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This unlocks huge possibilities in games of all genres, but is massive in Call of Duty Warzone, for example, where jumping and reloading without stopping your aim from moving becomes trivial.

Changing which buttons are assigned to each paddle is easily accomplished with help from a tutorial on AimControllers’ website, too. However, if you opt for the non-programmable variant, which is cheaper, it’s worth making sure you know which buttons you want to be assigned, since this will be permanent.

We also opted for what Aim calls Smart Triggers and Smart Bumpers. This small change, again adding a fair whack to your final cost, means that the triggers and bumper buttons have basically zero travel and become clicks instead of the involved haptic process that the basic DualSense offers.

Obviously, this can impact immersion negatively, but we didn’t want a pro controller for single-player experiences, and shaving even milliseconds off your reaction time will be worth it for some players, so the options are again very welcome – and work perfectly.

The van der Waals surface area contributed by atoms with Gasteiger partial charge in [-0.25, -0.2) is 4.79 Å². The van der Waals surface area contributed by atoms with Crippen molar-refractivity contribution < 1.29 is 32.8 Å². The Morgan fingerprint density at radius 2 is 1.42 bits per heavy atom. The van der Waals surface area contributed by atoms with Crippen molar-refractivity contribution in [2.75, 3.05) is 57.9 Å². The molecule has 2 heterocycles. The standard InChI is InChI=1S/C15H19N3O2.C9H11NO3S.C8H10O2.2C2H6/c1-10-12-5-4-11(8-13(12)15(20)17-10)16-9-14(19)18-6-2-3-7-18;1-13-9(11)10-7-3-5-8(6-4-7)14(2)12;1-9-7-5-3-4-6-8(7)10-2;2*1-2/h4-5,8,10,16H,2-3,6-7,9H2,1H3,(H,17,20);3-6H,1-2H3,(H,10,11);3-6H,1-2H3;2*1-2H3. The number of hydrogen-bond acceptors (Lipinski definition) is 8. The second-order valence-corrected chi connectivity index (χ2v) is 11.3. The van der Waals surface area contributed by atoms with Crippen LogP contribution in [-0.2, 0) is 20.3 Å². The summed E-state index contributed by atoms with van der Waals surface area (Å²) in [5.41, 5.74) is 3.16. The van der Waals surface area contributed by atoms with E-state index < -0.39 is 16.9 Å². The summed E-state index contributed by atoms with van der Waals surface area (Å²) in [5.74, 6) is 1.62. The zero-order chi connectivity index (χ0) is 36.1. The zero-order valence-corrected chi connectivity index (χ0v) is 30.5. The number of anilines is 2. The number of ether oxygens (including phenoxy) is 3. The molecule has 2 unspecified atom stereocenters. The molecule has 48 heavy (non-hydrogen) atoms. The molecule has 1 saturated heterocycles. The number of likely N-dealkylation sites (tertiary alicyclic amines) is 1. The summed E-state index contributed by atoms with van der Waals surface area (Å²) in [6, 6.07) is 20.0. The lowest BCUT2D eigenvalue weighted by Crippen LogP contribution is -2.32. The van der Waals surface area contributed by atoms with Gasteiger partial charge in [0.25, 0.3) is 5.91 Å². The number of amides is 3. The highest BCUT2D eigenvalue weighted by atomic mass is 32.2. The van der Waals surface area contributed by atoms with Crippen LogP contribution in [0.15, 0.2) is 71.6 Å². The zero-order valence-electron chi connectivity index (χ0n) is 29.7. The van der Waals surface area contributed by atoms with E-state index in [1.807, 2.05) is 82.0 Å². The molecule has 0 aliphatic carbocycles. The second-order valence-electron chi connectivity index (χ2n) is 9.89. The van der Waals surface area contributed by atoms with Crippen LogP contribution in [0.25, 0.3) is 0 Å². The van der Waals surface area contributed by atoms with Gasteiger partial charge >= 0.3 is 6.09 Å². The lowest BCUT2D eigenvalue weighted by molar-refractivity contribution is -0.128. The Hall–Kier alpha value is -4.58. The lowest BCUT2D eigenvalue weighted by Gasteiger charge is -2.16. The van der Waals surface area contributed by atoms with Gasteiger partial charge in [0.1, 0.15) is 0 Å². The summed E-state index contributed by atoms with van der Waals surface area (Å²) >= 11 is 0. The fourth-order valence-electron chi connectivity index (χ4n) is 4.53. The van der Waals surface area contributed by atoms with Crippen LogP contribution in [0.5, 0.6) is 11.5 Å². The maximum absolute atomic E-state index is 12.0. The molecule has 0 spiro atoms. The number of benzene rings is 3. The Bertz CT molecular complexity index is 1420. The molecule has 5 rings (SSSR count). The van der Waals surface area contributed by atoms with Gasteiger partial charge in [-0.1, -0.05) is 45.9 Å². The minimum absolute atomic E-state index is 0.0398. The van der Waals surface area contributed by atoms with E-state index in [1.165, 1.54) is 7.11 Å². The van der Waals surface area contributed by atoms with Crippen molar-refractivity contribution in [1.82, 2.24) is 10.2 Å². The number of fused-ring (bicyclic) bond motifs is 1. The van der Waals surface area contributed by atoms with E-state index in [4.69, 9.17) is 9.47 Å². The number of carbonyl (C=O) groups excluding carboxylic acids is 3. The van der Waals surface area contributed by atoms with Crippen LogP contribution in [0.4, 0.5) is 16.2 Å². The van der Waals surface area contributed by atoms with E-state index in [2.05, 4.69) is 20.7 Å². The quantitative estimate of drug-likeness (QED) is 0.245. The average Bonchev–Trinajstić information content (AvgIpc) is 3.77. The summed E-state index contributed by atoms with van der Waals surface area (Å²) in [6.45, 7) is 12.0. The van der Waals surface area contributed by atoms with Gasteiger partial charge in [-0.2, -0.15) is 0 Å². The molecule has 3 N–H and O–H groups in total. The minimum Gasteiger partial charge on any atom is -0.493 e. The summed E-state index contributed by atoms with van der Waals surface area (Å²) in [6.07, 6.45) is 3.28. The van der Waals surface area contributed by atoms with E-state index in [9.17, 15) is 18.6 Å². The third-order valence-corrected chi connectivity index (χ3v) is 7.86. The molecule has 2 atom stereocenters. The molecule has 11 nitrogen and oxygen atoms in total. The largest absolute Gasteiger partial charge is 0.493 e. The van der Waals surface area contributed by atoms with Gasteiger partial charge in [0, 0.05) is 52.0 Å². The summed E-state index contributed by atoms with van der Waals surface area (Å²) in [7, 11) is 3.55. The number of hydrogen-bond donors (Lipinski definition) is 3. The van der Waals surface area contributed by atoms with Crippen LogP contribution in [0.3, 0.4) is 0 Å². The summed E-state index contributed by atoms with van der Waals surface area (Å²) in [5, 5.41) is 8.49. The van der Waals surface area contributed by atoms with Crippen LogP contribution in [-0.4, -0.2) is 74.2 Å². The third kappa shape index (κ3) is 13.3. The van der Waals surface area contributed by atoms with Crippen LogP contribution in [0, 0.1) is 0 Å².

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It all adds up to a controller that feels fine-tuned for shooters and online play, and we’ve been using it as our default pad for weeks now with great results – whether it’s helped bump up our actual performance is up for debate, but we’re able to try more advanced movement techniques more reliably for sure.

The fact is, though, that we could just as easily build a controller with a different aim in mind, leaving the triggers as normal, for example, to get haptic feedback as the developers designed it in their games, which leaves the ball in your court.